This popular novel introduced thousands of readers of her time to the arguments of pacifism. Written in an autobiographic style this book tells the story of a woman raised in a military family who becomes opposed to war and sets out to document rational arguments against the patriotic reasons nations put forward to justify their wars. Set in the second half of the 19th century, the story begins when she is a young woman in Austria who falls in love with a young officer in the army.
Suttner uses the actual European conflicts of the time as a backdrop for her heroine's disillusionment and growing arguments against war. As the politicians of Austria, Prussia and France lead them into one senseless war after another, she relates the horrors suffered by the the people of Europe. The main drawback of the book is that few today will have much knowledge of the political problems and figures she writes about.
However, the arguments used to start wars in 19th century Europe sound just like those used by modern politicians to justify invasions like those of Iraq and Afghanistan. Listening to her hope for find a rational way to end armed conflict, especially when we have the United Nations and the International Court of Justice, is so inspiring. Could it be that all the people have to do is "Lay Down Your Arms?"

Saturday, July 14, 2012

Heaven's Bride

Heaven's Bride: The Unprintable Life of Ida C. Craddock, American Mystic, Scholar, Sexologist, Martyr, and Madwoman by Leigh Eric Schmidt

Ida Craddock was sentenced to 5 years in federal prison 110 years ago in 1902 for violation of the Comstock Act of 1873 that made it illegal to send any "obscene, lewd, and/or lascivious" materials through the mail. Craddock was a sexologist who wrote and distributed through the mails several pamphlets on how married couples could achieve mutual satisfaction in their sexual relations. Rather than serve her prison sentence, she committed suicide. Outrage over her death marked the beginning of a Free Speech Movement that eventually overturned the Comstock Act.
But Ida Craddock was so much more, and Leigh Schmidt does an admirable job of writing a biography from the supressed documents by and about her. She was a brilliant woman who passed the entrance exams for the University of Pennsylvania"very satisfactorily," but was denied admission by the board of trustees because of her sex. She then became the secretary of the American Secular Union, one of the most important liberal organizations of the 19th century. She stood alone as the only woman researcher in the 19th century investigation of the phallic roots of Christianity. Craddock formed her own Church of Yoga to preach her mix of American Spiritualism, Quaker mysticism, Unitarian free thought, and Tantric Yoga. As a practicing sexologist Craddock suggested that the gyrations of the belly dance, along with male orgasmic restraint, could result in female gratification in the marital bed.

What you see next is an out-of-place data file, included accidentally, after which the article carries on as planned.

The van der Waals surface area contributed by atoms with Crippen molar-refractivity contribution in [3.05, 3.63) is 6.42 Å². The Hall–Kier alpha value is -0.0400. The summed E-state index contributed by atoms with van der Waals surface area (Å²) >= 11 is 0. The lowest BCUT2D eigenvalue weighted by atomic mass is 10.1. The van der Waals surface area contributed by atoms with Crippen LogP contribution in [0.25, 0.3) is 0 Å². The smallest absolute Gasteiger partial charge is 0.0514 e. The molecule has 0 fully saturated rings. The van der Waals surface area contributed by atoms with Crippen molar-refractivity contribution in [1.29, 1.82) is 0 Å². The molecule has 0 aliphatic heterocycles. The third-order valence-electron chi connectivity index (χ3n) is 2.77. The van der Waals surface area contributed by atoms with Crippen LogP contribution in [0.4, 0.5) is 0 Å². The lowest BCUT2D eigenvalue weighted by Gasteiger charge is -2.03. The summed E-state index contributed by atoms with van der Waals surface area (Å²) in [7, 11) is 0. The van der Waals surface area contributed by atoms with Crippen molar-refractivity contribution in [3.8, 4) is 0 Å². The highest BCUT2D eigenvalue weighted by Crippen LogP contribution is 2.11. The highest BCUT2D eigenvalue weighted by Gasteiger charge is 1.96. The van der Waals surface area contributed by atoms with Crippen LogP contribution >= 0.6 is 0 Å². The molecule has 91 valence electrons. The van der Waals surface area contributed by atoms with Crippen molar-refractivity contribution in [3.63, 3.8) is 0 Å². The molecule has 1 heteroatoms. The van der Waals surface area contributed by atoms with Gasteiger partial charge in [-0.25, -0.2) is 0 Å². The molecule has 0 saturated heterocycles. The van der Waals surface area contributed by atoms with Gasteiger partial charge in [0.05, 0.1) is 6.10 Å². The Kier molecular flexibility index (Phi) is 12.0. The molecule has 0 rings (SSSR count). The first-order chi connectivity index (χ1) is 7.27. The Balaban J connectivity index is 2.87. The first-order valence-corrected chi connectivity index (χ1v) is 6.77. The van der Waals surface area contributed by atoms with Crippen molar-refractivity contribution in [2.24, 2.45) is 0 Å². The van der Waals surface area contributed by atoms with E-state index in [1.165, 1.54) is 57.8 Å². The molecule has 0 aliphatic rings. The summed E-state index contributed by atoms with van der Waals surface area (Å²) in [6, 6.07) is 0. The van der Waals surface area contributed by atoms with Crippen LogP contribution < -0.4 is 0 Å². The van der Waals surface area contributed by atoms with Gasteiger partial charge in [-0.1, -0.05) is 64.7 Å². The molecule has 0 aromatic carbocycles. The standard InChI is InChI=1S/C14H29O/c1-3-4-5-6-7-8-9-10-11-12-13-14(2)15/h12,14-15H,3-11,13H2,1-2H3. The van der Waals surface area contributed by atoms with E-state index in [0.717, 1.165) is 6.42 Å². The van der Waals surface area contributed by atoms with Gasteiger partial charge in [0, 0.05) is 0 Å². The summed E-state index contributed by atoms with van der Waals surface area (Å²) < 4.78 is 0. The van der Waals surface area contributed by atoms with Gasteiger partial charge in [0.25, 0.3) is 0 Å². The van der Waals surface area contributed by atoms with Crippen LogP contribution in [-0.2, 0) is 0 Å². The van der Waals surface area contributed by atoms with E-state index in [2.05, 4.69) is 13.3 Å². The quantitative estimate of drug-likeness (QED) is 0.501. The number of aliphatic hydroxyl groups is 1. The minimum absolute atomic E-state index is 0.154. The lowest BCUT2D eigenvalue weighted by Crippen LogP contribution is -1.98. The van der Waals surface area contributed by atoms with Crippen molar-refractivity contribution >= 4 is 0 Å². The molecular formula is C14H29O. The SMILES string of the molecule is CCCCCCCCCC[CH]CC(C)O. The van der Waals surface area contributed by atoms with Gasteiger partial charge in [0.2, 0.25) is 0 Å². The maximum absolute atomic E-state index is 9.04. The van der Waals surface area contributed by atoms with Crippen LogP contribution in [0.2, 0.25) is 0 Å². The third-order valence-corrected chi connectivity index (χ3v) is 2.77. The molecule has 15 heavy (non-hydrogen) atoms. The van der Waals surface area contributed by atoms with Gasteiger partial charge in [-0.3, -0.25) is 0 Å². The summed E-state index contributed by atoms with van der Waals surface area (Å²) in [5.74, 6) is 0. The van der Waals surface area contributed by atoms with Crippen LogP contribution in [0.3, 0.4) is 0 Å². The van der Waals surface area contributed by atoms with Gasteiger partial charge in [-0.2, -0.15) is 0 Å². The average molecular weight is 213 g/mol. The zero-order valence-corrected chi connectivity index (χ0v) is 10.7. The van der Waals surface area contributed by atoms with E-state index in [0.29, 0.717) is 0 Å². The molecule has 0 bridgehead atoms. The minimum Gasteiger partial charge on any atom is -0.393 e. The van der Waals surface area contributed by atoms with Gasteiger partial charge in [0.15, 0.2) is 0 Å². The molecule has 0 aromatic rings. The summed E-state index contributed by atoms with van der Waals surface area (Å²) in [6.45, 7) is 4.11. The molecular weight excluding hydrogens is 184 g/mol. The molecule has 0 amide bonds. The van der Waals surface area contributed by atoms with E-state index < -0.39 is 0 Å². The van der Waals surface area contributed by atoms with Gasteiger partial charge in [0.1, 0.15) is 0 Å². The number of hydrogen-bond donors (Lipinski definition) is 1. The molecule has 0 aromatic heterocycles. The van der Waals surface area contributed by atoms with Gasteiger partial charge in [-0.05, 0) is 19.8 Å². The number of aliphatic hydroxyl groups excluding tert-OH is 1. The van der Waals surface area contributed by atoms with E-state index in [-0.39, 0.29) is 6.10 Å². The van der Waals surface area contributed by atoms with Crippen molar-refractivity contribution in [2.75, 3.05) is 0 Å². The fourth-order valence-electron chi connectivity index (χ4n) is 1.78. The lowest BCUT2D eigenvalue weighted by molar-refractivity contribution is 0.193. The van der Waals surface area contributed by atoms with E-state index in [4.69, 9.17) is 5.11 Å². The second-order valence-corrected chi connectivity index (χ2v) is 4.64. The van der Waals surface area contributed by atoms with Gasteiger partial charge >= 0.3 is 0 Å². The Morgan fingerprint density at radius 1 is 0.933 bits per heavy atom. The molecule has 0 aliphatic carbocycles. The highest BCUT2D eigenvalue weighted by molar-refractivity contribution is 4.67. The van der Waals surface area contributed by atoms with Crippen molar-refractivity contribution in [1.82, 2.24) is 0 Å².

Craddock was hounded during her life by a mother who wanted to commit her to an asylum and Anthony Comstock who wanted to send her to jail. After her death her papers, which she tried to save from destruction by her mother, fell into the hands of Theodore Schroeder, an amateur psychologist. When her personal files were opened, her "marriage" to Soph, the spirit of a dead suitor from her youth, is revealed. As an American Spiritualist, her relationship with Soph was a natural outcome of her research into the spirit world. Schroeder, a lawyer turned psychologist, obtained her personal papers after her death and used her writings on "Heavenly Bridegrooms" to prove Craddock was a "sexual and religious maniac." He tried to show that her repressed sexuality expressed itself by taking on a spirit lover.
Craddock was a bold and gifted woman. Her efforts at reform in Turn of the Century America as revealed in this biography shine a light on the pressures women faced in the last decades before they obtained the right to vote. The terrible price she paid and her quiet resolve to pay it make her what the famous anarchist Emma Goldman called "one of the bravest champions of women's emancipation."
Leigh Schmidt is the Edward Mallinckrodt Distinguished University Professor in the Department of Religious Studies at Washington University in St. Louis, Missouri. He got his BA from University of California, Riverside and his MA and PhD from Princeton University. His other books include: Practicing Protestants: Histories of the Christian Life in America, Restless Souls: The Making of American Spirituality, The Religious History of America, Hearing Things: Religion, Illusion, and the American Enlightenment, Holy Fairs: Scottish Communions and American Revivals in the Early Modern Period, and, Consumer Rites: The Buying and Selling of American Holidays.

Wednesday, July 04, 2012

Wonderful Tonight

Wonderful Tonight: George Harrison, Eric Clapton, and Me by Pattie Boyd & Penny Junor
Pattie Boyd was a successful London model when she met George Harrison on the set of A Hard Day's Night, but most people today remember her for being George's wife, and later, Eric Clapton's. Her memories as a fashion model in the 1960s and with the Beatles provide a unique perspective and the core of this book. Her life with Eric Clapton and his struggle with alcoholism is an exciting but downward spiral which ends with her leaving and his eventual recovery. She lived with two of the most famous musicians of her time and her brush with romance and fame may be the big draw of the book. However, ultimately it is her own life that makes this book a success. She is not famous, but she has survived and developed a life of her own.